MyUW Change Management Overview
This document summarizes the change management process used to migrate apps developed for MyUW from development through testing and into production. It includes important information on the timeline and communication steps.
Each month over 100,000 people log into MyUW over one million times. It is imperative that the service remains supportable and reliable. This is made possible in part by the robust and controlled process the MyUW Service Team uses to encourage a successful launch of new or modified content. Our campus partners are active participants in this collaborative process and play a key role in maintaining the high quality of the service.
Key aspects of the process are timely submission of migration requests, active testing and verification, and notification of approval. Our process is designed to be reliable and repeatable. Collectively we work to ensure that migration of changes is an unhurried progress and that the likelihood of a code or configuration mistake is minimized as much as possible. Rushing changes into production while expediting or shortcutting the process can lead to mistakes.
The MyUW Service Team prefers as much notice as possible about new applications being developed for MyUW, preferably at least three weeks in advance. The MyUW Infrastructure team needs this time to be able to incorporate the additional setup and bootstrapping work into its routine Scrum workflow. The Help Desk needs this time to ensure support is in place.
Development and initial testing
Much of the development can be done independently in local development environments (e.g., desktops). When developers are ready for additional testing and verification, they can move their code into the test environment at their discretion. Bootstrapping a new application to the test tier and implementation of continuous deployment requires cross-functional efforts most comfortably undertaken with lead time and without hurry.
QA staging, testing, verification
Moving code to QA indicates it is ready for testing and verification. It is a test drive of the process that will move it to production. Developers submit a JIRA migration request and sometimes supporting GitLab merge requests; developers can also email the MyUW infrastructure team drawing attention to the submitted request. The migration board tracks the progress. The infrastructure team typically stages the change in QA on Mondays or Fridays (see MyUW SLA) but may service requests between these windows on an as-available basis. Once deployed to QA, the developer is responsible for testing/verification and indicating if and when the change has been approved for production by updating the migration request (which will be reflected on the migration board).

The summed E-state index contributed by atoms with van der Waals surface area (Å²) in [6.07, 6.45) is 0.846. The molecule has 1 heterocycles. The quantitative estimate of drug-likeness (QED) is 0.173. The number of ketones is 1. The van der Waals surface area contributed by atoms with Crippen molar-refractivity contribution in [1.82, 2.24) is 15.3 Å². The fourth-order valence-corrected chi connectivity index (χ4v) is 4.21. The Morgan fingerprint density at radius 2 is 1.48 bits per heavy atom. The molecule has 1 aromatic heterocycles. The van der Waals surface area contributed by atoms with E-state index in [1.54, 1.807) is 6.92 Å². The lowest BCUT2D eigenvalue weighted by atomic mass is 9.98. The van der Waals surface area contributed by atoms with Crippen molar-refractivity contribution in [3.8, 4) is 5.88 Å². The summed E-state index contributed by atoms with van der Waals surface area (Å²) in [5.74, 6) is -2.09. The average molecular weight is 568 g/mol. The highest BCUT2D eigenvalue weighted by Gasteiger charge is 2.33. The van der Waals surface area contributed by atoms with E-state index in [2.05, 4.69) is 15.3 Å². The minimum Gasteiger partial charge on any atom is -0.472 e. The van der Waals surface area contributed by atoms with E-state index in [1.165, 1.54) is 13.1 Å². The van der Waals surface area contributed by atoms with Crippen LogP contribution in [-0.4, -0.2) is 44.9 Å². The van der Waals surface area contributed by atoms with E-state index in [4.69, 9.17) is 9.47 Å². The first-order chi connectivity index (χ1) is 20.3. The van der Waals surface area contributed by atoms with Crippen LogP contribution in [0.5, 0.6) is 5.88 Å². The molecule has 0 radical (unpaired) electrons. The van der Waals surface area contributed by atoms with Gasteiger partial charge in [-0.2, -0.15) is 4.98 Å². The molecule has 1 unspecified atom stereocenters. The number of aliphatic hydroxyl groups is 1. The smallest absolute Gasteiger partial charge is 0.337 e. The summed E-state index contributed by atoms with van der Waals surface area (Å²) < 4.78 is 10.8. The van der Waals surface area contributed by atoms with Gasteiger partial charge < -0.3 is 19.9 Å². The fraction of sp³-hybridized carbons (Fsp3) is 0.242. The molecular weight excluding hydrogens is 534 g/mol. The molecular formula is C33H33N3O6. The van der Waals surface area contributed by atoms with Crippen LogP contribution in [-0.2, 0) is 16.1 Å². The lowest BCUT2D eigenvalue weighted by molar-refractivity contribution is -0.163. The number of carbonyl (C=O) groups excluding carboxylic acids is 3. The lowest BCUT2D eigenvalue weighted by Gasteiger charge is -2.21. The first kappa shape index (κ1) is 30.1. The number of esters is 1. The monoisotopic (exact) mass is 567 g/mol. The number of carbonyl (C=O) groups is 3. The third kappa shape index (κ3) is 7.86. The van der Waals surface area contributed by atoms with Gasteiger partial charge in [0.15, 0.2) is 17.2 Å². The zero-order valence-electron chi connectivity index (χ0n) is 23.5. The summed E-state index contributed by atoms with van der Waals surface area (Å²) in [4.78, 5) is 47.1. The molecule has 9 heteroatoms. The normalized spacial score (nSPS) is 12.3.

Typically, developers should communicate a requested production change at least a week in advance of when that change should be in production, and the change to be promoted should be already in place in QA a week in advance of that desired production date.
Sometimes the developer knows a desired QA and production timeline when writing the migration request (e.g., when the change is part of a bigger picture of coordinated change). Migration requests support capturing these desired dates.
Sometimes the timeline for a change is flexible, depending upon how things go or the availability of approvers. Migration requests also support capturing approvals and and approval criteria or test plans.
Implementing change in QA a week before it goes to production allows time for unhurried testing and migration and allows involving more stakeholders without driving real time interruptions of stakeholders. This also typically allows staging some kinds of change in the production staging tier with time to verify the change as staged.
Typically change releases to production during MyUW’s routine Tuesday morning 5AM to 7AM service window, without an interruption in MyUW service availability. Releases are planned and release process is automated such that if a production release is problematic, MyUW can typically fall back to the status quo version from before the problematic release. Migration requests can also capture change back-out plans specific to the change being migrated.
Emergency changes on tighter timelines are often possible, but should be rare and exceptional. Change faster than the defined process increases risk of flawed execution through hurry and reduces opportunity for flow through flexibility.
Both the MyUW Service Team and Infrastructure Team continue to work on improvements to the change management process and the service overall. We welcome feedback on how improvements that make it easier for you to develop, deploy, and manage apps in MyUW.
For more information
Details about the MyUW change management process can be found at MyUW Deployment Workflow.